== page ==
[AI] No GPRS? 'Jaamun' offers email on any phone

K. Nageswaraiah nageswara1982 at gmail.com
Mon Jun 21 02:48:10 EDT 2010

I subscribed to the service.  Although it's simple, it's not that prompt.  Besides, the emails are edited and presented in simple shorthand, i.e., some vowels are omitted.  Thus, one does not receive full message.  We may incur SMS charges to forward, reply and send emails.  There's one more such service called MMAIL but the process involves the user to forward the emails to an email ID given by the MMAIL.  Anyway, these services are not very useful to the blind, as the TALKS-compatible phones support GPRS.

-original message-
Subject: [AI] No GPRS? 'Jaamun' offers email on any phone
From: "Renuka Warrier" <erenuka at gmail.com>
Date: 20/06/2010 5:18 am

Date:20/06/2010 URL: http://www.thehindu.com/2010/06/20/stories/2010062060831900.htm _________________________________________________________________________________

Link: Front Page
No GPRS? 'Jaamun' offers email on any phone

Ramya Kannan

'Jaamun' can help to configure any IMAP/POP supporting server
One can sign up online or by sending SMS to 9773467755

There is a free trial plan of 50 messages a month

The indigenous push mail service sans GPRS.
CHENNAI: Ashamed to pull your phone out in a gathering? If you have a phone that would be hidden in the darkest corner of a museum of phone-snobs, all is not lost yet. Thanks to Indian entrepreneurs 'Jaamun,' you can now whip out that museum piece and check email on it. Oh yes, and without those GPRS charges too.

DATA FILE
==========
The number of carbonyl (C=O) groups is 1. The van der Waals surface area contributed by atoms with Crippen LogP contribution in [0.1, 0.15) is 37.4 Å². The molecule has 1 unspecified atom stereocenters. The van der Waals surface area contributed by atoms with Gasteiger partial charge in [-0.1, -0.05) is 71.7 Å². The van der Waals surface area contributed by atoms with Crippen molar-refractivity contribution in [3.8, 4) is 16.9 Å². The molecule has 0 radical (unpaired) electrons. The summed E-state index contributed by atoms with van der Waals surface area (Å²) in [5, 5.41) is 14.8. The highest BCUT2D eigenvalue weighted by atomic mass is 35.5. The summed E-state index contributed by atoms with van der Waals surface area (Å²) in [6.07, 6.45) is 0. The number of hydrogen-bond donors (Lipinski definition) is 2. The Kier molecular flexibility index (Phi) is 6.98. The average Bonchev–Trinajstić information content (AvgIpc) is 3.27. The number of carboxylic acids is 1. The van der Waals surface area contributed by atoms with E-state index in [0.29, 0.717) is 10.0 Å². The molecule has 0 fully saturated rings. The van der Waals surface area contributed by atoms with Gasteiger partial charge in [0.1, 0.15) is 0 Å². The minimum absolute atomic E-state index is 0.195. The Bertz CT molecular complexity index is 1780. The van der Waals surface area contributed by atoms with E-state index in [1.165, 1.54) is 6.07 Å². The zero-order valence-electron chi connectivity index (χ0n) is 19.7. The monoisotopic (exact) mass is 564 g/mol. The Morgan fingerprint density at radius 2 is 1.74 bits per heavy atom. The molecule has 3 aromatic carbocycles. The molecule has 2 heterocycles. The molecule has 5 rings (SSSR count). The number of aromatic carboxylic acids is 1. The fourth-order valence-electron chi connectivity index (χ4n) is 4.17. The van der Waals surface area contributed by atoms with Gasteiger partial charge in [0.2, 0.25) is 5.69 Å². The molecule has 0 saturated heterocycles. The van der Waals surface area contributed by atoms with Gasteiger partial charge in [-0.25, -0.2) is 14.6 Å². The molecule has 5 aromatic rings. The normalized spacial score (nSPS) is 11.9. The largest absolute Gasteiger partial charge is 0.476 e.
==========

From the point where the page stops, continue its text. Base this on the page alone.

'Jaamun's tagline is "email on any mobile," and this simple service is what they are providing - for the simplest of phones.

'Jaamun' is a venture by IIT Delhi alumni Pratiroop Mehta and Mayank Kumar. Mr. Mehta was previously working for the new product development team at Reliance, while Mr. Kumar was part of the enterprise software division at Microsoft India.

They started out building a mobile email client, but found that a lot of users have phones that do not support GPRS. The solution, they found, would be to leave GPRS out of it.

"Any IMAP/POP supporting email server can be configured via 'Jaamun.' And you can sign up online or by sending an SMS with the email ID and password to 9773467755. Once you map the mail ID and Twitter handle to the mobile number, you are ready to receive, reply, forward and compose mails on your basic phone," Mr. Mehta says.

For Facebook and Orkut, the integration is a little different - you will first have to sign up for Gmail updates for both these social networking sites.

When you sign up online at http://www.jaamun.in, you get a free trial plan of 50 messages for a month, and you can subscribe to the service after the trial period expires.

Apart from paying for the SMS (when you send mails), there are various subscription packages available for the service.

Going by the site, it could range from Rs.49 to Rs. 75 a month. Push mail service over GPRS is obviously on the higher side.

The advantage with 'Jaamun' is that it can work on any mobile and any network, the creators say - there is no need for either GPRS or for installing an application on the phone. As far as the service goes, there is smart message extraction, compression, auto spam filters and attachment alerts.

"On our site, we've made it very clear that we ensure the password and everything is secure. The connection as we link to your email is also secure," Mr. Mehta says.

So if you are not ready to get rid of that decadent phone yet, here, finally, is a way you can redeem yourself.

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